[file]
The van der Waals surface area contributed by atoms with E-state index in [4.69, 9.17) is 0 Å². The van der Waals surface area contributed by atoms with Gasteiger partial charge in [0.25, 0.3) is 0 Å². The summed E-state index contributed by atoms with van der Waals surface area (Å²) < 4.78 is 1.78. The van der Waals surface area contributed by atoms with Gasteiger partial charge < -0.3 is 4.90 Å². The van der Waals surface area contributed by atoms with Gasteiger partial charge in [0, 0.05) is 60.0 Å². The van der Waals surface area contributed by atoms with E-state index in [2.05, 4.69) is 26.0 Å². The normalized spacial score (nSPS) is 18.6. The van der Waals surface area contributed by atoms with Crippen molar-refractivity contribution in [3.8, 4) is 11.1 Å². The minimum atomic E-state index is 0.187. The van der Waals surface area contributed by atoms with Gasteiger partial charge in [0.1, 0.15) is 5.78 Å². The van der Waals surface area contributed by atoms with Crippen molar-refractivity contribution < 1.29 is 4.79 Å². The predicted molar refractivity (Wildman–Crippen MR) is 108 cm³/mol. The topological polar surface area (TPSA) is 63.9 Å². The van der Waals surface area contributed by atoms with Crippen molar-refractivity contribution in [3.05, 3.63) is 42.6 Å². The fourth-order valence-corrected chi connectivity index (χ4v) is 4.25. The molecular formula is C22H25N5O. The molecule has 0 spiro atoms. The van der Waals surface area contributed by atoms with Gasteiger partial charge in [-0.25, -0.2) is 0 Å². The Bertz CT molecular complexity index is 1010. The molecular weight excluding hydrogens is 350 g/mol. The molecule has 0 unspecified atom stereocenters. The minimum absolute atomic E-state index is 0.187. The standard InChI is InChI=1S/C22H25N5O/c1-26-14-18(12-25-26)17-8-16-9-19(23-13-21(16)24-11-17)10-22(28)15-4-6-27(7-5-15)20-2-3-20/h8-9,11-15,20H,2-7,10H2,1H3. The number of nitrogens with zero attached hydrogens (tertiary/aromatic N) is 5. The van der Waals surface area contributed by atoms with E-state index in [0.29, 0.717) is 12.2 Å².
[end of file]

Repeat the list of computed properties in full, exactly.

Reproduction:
The van der Waals surface area contributed by atoms with E-state index in [4.69, 9.17) is 0 Å². The van der Waals surface area contributed by atoms with Gasteiger partial charge in [0.25, 0.3) is 0 Å². The summed E-state index contributed by atoms with van der Waals surface area (Å²) < 4.78 is 1.78. The van der Waals surface area contributed by atoms with Gasteiger partial charge < -0.3 is 4.90 Å². The van der Waals surface area contributed by atoms with Gasteiger partial charge in [0, 0.05) is 60.0 Å². The van der Waals surface area contributed by atoms with E-state index in [2.05, 4.69) is 26.0 Å². The normalized spacial score (nSPS) is 18.6. The van der Waals surface area contributed by atoms with Crippen molar-refractivity contribution in [3.8, 4) is 11.1 Å². The minimum atomic E-state index is 0.187. The van der Waals surface area contributed by atoms with Gasteiger partial charge in [0.1, 0.15) is 5.78 Å². The van der Waals surface area contributed by atoms with Crippen molar-refractivity contribution < 1.29 is 4.79 Å². The predicted molar refractivity (Wildman–Crippen MR) is 108 cm³/mol. The topological polar surface area (TPSA) is 63.9 Å². The van der Waals surface area contributed by atoms with Crippen molar-refractivity contribution in [3.05, 3.63) is 42.6 Å². The fourth-order valence-corrected chi connectivity index (χ4v) is 4.25. The molecular formula is C22H25N5O. The molecule has 0 spiro atoms. The van der Waals surface area contributed by atoms with Gasteiger partial charge in [-0.25, -0.2) is 0 Å². The Bertz CT molecular complexity index is 1010. The molecular weight excluding hydrogens is 350 g/mol. The molecule has 0 unspecified atom stereocenters. The minimum absolute atomic E-state index is 0.187. The standard InChI is InChI=1S/C22H25N5O/c1-26-14-18(12-25-26)17-8-16-9-19(23-13-21(16)24-11-17)10-22(28)15-4-6-27(7-5-15)20-2-3-20/h8-9,11-15,20H,2-7,10H2,1H3. The number of nitrogens with zero attached hydrogens (tertiary/aromatic N) is 5. The van der Waals surface area contributed by atoms with E-state index in [0.29, 0.717) is 12.2 Å².